Robert J. Motzer, MD:The risk stratification models were originally developed at MSKCC to help prognosticate patients for counseling, in terms of patients’ individual prognosis, but also to be used in clinical trials both for eligibility and in comparing results. The 2 groupings that are widely used are the MSKCC system, and a modification of the MSKCC system, the international consensus criteria. They’re both very similar. They use 5 and 6 different pretreatment clinical features to help stratify patients into favorable, intermediate, and poor-risk features, both at initial diagnosis or at time of treatment with second- or third-line therapy.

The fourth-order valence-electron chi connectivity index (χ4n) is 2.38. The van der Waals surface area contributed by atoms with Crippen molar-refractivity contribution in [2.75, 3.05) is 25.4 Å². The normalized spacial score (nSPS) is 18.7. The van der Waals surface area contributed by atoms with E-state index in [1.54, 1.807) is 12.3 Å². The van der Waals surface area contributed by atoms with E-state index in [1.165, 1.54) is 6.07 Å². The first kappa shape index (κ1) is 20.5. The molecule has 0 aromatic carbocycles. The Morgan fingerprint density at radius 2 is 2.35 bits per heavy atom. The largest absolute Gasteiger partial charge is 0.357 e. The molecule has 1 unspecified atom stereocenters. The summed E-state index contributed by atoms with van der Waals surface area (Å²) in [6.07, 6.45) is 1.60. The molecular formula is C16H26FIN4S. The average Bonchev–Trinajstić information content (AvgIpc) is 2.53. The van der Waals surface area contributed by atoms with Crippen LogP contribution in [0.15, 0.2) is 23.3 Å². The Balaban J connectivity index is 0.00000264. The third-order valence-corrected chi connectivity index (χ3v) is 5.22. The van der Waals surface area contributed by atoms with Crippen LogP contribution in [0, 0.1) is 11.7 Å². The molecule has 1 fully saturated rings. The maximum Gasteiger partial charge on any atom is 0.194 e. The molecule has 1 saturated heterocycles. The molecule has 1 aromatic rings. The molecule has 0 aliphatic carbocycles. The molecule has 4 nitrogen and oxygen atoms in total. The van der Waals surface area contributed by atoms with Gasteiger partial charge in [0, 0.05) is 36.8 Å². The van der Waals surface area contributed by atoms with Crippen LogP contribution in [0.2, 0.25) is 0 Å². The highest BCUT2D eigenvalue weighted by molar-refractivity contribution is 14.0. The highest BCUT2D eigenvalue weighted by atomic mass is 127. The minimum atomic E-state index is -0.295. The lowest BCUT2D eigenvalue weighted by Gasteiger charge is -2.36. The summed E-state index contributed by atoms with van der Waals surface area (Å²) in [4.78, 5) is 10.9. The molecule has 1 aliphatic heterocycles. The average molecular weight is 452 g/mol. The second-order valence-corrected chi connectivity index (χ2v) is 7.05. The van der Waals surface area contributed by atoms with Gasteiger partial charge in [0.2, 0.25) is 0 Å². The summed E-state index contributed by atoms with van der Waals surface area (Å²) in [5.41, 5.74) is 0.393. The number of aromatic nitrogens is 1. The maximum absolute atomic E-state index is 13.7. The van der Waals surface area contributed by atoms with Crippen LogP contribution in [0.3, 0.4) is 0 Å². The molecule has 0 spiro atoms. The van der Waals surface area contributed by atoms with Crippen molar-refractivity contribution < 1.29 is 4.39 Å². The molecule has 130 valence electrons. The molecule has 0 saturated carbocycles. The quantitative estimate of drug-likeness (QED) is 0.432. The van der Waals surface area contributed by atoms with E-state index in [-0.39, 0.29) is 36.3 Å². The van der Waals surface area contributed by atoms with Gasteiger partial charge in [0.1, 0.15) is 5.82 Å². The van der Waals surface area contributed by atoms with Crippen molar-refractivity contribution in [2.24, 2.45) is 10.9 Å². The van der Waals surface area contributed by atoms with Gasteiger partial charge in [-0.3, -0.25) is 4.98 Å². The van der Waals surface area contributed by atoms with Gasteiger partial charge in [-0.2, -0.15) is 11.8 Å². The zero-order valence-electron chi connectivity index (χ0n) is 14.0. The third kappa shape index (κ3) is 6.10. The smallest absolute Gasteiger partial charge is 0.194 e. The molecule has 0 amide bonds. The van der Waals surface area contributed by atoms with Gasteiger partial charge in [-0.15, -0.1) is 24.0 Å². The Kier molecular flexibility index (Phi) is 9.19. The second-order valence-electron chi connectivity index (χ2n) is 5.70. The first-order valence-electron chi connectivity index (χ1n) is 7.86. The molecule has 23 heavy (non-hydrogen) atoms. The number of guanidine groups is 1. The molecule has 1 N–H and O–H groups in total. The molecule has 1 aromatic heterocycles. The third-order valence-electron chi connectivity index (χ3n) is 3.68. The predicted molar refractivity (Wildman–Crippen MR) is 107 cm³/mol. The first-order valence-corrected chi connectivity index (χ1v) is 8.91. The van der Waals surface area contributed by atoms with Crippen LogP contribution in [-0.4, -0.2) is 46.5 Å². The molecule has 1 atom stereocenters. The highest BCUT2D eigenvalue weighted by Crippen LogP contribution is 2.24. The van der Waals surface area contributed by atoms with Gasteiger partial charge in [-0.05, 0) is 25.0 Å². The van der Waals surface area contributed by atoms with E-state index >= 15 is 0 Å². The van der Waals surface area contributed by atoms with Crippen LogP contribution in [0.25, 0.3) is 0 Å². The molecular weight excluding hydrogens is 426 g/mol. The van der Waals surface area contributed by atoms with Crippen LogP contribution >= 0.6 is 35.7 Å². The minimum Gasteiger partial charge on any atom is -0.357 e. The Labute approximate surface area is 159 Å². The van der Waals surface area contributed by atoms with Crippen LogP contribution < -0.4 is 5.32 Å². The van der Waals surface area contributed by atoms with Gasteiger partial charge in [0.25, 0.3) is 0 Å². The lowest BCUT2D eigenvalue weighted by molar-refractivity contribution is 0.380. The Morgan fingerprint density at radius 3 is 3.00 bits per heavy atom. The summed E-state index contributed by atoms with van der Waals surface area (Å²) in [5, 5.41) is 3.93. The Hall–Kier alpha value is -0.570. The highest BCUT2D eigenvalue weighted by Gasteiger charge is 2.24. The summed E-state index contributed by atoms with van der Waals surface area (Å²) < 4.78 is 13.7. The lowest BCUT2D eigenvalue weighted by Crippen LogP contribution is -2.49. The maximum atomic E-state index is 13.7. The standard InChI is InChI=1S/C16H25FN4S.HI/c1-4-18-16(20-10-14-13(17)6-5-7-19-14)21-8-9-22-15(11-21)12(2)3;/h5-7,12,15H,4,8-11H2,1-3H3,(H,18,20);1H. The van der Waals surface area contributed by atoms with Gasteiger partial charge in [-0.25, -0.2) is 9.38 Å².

Originally when this patient presented with metastatic disease, he fell into the intermediate-risk group based on the fact that he was anemic, and the median survival for patients with intermediate-risk RCC is approximately 20 to 25 months in a modern-day therapy. At time of progression on sunitinib he also fell into the intermediate-risk group. The intermediate-risk group is the group that most patients with metastatic kidney cancer fall into. In both systems between 40% and 50% of patients are intermediate-risk at initial diagnosis, and more than that at relapse for second- or third-line therapy.
Transcript edited for clarity.
A Japanese-American Male With Recurrent RCC